From the end of the Birmingham live projects in the early nineteen-sixties until the early nineteen-eighties, there are only isolated instances of design-build live projects in the UK. The longest lasting example of a live projects programme and Project Office was at the Welsh School of Architecture (WSA), established in 1968 ‘to undertake the practice from a position within the academy.’ (Forster, Coombs & Thomas, 2008, p.363). Critical literature on both the WSA Project Office and its contemporaries is extremely limited, with only a handful of sources providing limited detail on the projects (Fowles, 1984; Newman, 1995; Forster et al.,, op cit). WSA faculty member Bob Fowles (op cit, p.8) conducted a literature search in 1984 for similar projects, finding that there was ‘very limited design/build activity’, finding a handful of articles in trade journals at the schools of architecture in Bristol, (Anon, 1977) Leicester, (Anon, 1979a & 1980) Portsmouth, (Anon, 1979b), Liverpool and Nottingham (Anon 1979c). Fowles also looked to overseas for further precedents, citing live projects of various types at the universities of California (Corbett, 1977) and Victoria, New Zealand (Clark & Daish, 1979) as well as Yale School of Architecture (Newman, 1980). Fowles went on to identify these overseas live projects as being broadly similar to those at the WSA in that their construction was either traditional or low-tech or low-budget, financed from sources or donations external to the school and that the ‘emphasis is frequently placed on the acquisition and development of social skills within the student group and between the students and community groups, with frequent reference to the students’ appreciation of the integrative nature of the design-build process; but with little mention of the aim to acquire building skills’ (op cit, p. 8).
There were two distinct kinds of design/build projects in the undergraduate first year at the WSA: a two to four week on-campus Shelter Project at the beginning of the academic year and a longer off-campus ‘Build Project’ that ran from 1974 to 1979 with eighteen projects constructed by students. The ‘Shelter Project’ was conceived as a temporary structure for one or two people that could be occupied overnight. The Shelter Project ‘introduces students to a way of working with each other within the studio, and with tutors. This helps to create the ambience for the ensuing course’ (Ibid, p. 9). The Shelter Project therefore performed both a pedagogical as well as a social function, combining multiple aspects of design and construction into a single project, while also acting as a cohesive devise that builds community amongst the students and staff. The larger and more sophisticated Build Project was originally conceived as an extension to the first year undergraduate construction module, in which students would visit construction sites in order to witness the sequences of construction and relationships of materials. Fowles looks to the possibilities of allied educational and architectural learning outcomes by asking ‘could we achieve a good architectural product while achieving a good educational process?’ (Ibid, pp. 12-13)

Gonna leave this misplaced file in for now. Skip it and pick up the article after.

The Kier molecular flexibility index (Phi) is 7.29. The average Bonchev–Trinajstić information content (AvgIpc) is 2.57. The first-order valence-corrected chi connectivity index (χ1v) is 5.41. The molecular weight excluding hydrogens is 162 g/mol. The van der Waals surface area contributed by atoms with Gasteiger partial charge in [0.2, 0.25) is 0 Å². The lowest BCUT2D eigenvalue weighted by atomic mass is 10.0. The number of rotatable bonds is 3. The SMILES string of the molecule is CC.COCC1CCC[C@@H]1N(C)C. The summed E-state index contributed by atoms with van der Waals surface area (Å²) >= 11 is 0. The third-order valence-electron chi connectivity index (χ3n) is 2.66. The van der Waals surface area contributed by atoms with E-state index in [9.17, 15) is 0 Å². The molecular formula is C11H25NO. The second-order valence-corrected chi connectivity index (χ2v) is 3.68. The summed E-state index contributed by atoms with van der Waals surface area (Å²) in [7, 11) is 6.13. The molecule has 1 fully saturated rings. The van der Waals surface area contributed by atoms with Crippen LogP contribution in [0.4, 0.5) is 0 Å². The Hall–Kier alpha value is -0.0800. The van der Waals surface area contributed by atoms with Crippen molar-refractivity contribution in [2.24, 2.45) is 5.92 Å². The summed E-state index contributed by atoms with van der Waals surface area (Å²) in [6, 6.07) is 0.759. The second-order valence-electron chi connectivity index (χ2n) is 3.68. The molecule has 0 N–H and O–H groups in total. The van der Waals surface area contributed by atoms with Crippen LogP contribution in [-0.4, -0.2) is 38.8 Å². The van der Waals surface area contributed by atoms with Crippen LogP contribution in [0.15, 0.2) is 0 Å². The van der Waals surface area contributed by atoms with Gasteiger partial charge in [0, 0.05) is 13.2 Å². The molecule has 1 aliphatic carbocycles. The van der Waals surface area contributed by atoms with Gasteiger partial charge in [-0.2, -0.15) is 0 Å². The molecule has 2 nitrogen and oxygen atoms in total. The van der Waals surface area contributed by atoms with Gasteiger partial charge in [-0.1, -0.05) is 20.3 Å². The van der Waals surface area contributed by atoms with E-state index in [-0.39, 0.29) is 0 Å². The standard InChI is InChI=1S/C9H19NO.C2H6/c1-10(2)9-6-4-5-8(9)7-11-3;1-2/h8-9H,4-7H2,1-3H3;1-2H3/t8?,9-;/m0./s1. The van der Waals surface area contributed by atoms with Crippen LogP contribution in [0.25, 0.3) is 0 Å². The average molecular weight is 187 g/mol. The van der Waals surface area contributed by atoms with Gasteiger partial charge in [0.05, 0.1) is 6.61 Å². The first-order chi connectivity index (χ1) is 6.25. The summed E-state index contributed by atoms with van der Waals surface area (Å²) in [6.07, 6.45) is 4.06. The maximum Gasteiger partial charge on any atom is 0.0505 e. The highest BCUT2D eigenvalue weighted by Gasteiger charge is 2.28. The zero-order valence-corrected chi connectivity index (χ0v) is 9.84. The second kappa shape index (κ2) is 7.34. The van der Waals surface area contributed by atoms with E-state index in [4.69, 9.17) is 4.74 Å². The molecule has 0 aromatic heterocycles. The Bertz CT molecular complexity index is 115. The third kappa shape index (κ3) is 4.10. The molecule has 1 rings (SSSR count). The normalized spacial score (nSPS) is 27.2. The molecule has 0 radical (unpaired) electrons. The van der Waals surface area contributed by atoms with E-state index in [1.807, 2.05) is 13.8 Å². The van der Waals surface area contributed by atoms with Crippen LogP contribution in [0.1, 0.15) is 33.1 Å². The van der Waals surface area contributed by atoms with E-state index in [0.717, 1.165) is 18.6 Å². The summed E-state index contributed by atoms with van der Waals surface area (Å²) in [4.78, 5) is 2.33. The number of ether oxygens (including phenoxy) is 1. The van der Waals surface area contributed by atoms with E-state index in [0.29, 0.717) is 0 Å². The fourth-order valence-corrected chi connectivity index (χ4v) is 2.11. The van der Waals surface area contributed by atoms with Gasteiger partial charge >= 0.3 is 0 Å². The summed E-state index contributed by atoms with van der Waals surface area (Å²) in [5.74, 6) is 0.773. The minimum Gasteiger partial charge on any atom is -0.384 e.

Between 1974 – 1977, the Build Project focused on the refurbishment and construction of various farm buildings, including a cowshed at Bardons Hill, Vale of Glamorgan (1974); a barn at Michaelston (1975); the new foundations for and construction of a pre-fabricated steel frame barn (1976) and a new-build barn (1977) at Vishwell. As suitable sites and projects for farm buildings became scarcer, the WSA turned its attention to more urban and community orientated projects. Fowles makes reference to Garrott’s (1983) particular exploration of experiential learning in design education, which would in turn have introduced the WSA programme to the pedagogical experiments in America of Raymond Lifchez (1978, 1981) as well as studios at the University of Kansas and Carolina State University. Acknowledging that these live projects were about more than just the ‘concrete’ aspects of a project, Fowles writes that:
This direct physical involvement forcibly brought within the students’ collective and individual experience and collective and individual responsibility a whole range of aspects of the project ranging from the abstract to the concrete. They were operating, for example, within the constraints of a real client, the functional requirements of users, and the availability of certain materials. They were experiencing the relationship between and the interdependence of design drawings, models, working drawings and the real thing. They were experiencing conditions on site, for example how heavy and cumbersome building materials are, how great an amount of energy and equipment is needed to build, the discomfort of nailing battens and slates on a roof in the cold and rain, and how the hot sun can accelerate the drying of a concrete floor slab to produce shrinkage cracks. In contrast there was the thrill and excitement as trusses were raised in position, creating and defining 3D space around oneself which had previously been lines on paper (Ibid, p. 12).
The shift from modest built projects to community projects was to change the nature of the WSA live projects. As more and more stakeholders became involved, the less ‘desirable’ direct design and construction experience the students had. Fowles articulates a shift in focus from the construction-oriented (modern) live project and the client-oriented (postmodern) live project:
By becoming involved in the politics of the process, the issue was raised of the students moving further and further away from the central activity of architecture, that of designing buildings. However, this did allow students a direct experience of the workings of Local Authorities, legislative bodies, sponsors, clients and users, and of their consequent range of conflict values and requirements (Ibid).